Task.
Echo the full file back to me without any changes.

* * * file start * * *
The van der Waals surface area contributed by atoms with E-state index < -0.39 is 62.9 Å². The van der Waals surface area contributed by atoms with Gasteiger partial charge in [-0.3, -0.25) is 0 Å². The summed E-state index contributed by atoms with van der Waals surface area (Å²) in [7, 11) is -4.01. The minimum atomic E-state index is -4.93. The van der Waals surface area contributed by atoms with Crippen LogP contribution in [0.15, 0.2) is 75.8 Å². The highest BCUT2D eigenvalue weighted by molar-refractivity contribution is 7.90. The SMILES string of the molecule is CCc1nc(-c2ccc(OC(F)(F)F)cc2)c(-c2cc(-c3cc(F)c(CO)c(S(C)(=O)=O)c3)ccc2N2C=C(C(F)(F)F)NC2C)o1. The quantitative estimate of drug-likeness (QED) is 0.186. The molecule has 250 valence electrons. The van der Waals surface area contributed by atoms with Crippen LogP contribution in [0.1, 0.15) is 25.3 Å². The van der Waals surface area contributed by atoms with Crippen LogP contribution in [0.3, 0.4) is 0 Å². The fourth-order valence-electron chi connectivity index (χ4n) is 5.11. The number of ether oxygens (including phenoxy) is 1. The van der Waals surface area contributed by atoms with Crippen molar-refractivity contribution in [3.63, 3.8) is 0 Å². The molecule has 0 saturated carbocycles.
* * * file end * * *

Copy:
The van der Waals surface area contributed by atoms with E-state index < -0.39 is 62.9 Å². The van der Waals surface area contributed by atoms with Gasteiger partial charge in [-0.3, -0.25) is 0 Å². The summed E-state index contributed by atoms with van der Waals surface area (Å²) in [7, 11) is -4.01. The minimum atomic E-state index is -4.93. The van der Waals surface area contributed by atoms with Crippen LogP contribution in [0.15, 0.2) is 75.8 Å². The highest BCUT2D eigenvalue weighted by molar-refractivity contribution is 7.90. The SMILES string of the molecule is CCc1nc(-c2ccc(OC(F)(F)F)cc2)c(-c2cc(-c3cc(F)c(CO)c(S(C)(=O)=O)c3)ccc2N2C=C(C(F)(F)F)NC2C)o1. The quantitative estimate of drug-likeness (QED) is 0.186. The molecule has 250 valence electrons. The van der Waals surface area contributed by atoms with Crippen LogP contribution in [0.1, 0.15) is 25.3 Å². The van der Waals surface area contributed by atoms with Crippen LogP contribution in [0.3, 0.4) is 0 Å². The fourth-order valence-electron chi connectivity index (χ4n) is 5.11. The number of ether oxygens (including phenoxy) is 1. The van der Waals surface area contributed by atoms with Crippen molar-refractivity contribution in [3.63, 3.8) is 0 Å². The molecule has 0 saturated carbocycles.